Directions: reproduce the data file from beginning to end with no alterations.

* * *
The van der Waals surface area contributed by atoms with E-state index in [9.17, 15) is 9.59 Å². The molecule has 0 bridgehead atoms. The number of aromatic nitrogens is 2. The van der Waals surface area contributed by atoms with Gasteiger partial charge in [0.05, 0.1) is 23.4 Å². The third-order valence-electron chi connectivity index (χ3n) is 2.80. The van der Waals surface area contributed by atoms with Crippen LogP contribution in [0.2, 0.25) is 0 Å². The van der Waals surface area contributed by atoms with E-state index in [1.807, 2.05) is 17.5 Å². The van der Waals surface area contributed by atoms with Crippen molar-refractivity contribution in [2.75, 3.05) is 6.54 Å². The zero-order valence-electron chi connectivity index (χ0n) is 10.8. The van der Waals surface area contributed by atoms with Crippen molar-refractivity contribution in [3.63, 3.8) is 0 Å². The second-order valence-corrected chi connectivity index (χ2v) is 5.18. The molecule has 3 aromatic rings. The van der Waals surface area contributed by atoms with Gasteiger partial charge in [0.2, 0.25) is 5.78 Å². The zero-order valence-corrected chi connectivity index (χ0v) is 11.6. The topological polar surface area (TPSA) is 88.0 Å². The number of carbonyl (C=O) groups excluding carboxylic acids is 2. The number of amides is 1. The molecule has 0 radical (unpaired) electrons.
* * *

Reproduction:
The van der Waals surface area contributed by atoms with E-state index in [9.17, 15) is 9.59 Å². The molecule has 0 bridgehead atoms. The number of aromatic nitrogens is 2. The van der Waals surface area contributed by atoms with Gasteiger partial charge in [0.05, 0.1) is 23.4 Å². The third-order valence-electron chi connectivity index (χ3n) is 2.80. The van der Waals surface area contributed by atoms with Crippen LogP contribution in [0.2, 0.25) is 0 Å². The van der Waals surface area contributed by atoms with E-state index in [1.807, 2.05) is 17.5 Å². The van der Waals surface area contributed by atoms with Crippen molar-refractivity contribution in [2.75, 3.05) is 6.54 Å². The zero-order valence-electron chi connectivity index (χ0n) is 10.8. The van der Waals surface area contributed by atoms with Crippen molar-refractivity contribution in [3.63, 3.8) is 0 Å². The second-order valence-corrected chi connectivity index (χ2v) is 5.18. The molecule has 3 aromatic rings. The van der Waals surface area contributed by atoms with Gasteiger partial charge in [0.2, 0.25) is 5.78 Å². The zero-order valence-corrected chi connectivity index (χ0v) is 11.6. The topological polar surface area (TPSA) is 88.0 Å². The number of carbonyl (C=O) groups excluding carboxylic acids is 2. The number of amides is 1. The molecule has 0 radical (unpaired) electrons.